End of Year is Crucial for Open Enrollment

November 29, 2016|

By Jame Geathers

It’s that time again – open enrollment season is upon us. If you are like most companies, your benefits term aligns with the calendar year so November and December are crucial months in your enrollment process.

If you’re new to open enrollment, this process can be overwhelming and stressful but it does not have to be. The open enrollment period, which began on Nov. 1, and ends Jan. 31 is now underway, so as a business owner there are a few things you need to know.

As you may be aware, if you employ fewer than 50 full-time employees, defined as an employee working an average of 30 hours per week or 130 hours in a calendar month, you are not required to offer coverage – although to attract and retain the best employees in a competitive market, most employers do.

If you opt not to offer coverage, as a small business owner under the Affordable Care Act you are still required to act. You must notify your employees that you do not offer coverage and that they may obtain coverage through the Healthcare Marketplace.

On the plus side, if you have 25 or fewer full-time employees and you choose to offer coverage you may be eligible for a nifty tax credit. Alternatively, if you employ 50 or more full-time employees you are required to provide coverage, notify all employees of the coverage available and it must meet the standard of affordability. If it does not meet the affordability requirement or if one or more of your employees cannot afford the plans offered and opts to purchase through the marketplace, you may face penalties and/or fines.

Once you have determined you are required to offer coverage, as an employer you are responsible for notifying your employees of the coverage you offer and if they may qualify for a subsidy in the healthcare marketplace.

There are two versions of the notice that are available for you to distribute to your employees, either provided by your insurance broker or found on the Department of Labor website. I strongly recommend that you distribute these notices to all employees – both fulltime and part-time – but if you choose not to provide them there is no penalty at this time.

Please be aware that as of 2016, if you employ 50 or more full-time employees you are required to offer coverage to at least 95 percent of your full-time employees.

This is another reason why providing the notice of available coverage is crucial. As an additional level of documentation, I would also recommend keeping a copy of the form in each employee’s personnel file.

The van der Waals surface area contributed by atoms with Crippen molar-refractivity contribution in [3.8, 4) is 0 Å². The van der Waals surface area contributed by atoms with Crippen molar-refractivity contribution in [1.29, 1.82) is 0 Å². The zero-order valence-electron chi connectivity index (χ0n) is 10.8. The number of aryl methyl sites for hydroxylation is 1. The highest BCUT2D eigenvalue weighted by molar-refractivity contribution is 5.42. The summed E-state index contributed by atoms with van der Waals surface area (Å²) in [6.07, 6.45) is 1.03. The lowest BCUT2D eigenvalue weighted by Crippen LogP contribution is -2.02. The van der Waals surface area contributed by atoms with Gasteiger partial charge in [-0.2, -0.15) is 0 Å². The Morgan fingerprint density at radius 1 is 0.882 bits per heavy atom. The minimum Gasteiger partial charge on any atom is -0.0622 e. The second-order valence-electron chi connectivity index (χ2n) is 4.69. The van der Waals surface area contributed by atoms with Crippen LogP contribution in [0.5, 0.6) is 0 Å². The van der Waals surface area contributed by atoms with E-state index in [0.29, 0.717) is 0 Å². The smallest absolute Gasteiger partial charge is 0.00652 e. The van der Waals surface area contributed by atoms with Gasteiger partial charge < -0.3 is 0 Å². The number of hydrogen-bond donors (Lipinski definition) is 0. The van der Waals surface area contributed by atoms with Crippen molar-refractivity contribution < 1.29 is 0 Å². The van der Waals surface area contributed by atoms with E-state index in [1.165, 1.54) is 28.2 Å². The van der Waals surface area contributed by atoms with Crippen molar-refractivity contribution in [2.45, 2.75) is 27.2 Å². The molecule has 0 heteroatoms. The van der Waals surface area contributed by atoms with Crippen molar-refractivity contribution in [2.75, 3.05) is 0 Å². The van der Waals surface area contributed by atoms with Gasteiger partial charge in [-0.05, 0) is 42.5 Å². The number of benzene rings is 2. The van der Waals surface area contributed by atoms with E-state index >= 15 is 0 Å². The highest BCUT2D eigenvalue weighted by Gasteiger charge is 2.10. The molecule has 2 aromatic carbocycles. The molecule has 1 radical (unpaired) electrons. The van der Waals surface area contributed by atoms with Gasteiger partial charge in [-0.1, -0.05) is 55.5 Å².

Another employer responsibility is that your company is required to report pertinent details such as employees offered coverage, percentage offered to and how much the employee/employer contributions were. Specific details on the required information determined by the size of your business can be located on the IRS website.

Finally, be sure to give your employees ample opportunities to sign up for coverage. You have done your research, found a broker or a plan through the marketplace and now you are ready to kick off open enrollment.

Unfortunately, some of your employees may not share your enthusiasm.

This is where employee incentives such as wellness programs can help. Many insurers offer wellness programs, discounts and even prizes for covered employees. These programs can be extremely helpful for launching wellness initiatives and engaging employees.

Additionally, I recommend that you remind hesitant employees that insurance is no longer just a great idea – it is the law. Per the law, they are subject to a penalty/fine of 2.5 percent of the total household income or $695 per adult and $347.50 per child under 18 (maximum: $2,085 per household) – whichever is greater will apply.

If you need assistance treading through the waters of open enrollment or additional information, please visit: www.jamegeathers.com.

Jame Geathers is a Human Resources and Operations Professional with more than 12 years of experience in both the corporate and non-profit sectors. Jame has spent her career building and supporting HR infrastructures that have provided her employers and clients with the structure and policies that all start-ups need but owners may not have time to create and implement. For more information please visit the Jame Geathers Consulting website, www.jamegeathers.com or call (706) 496-9691.

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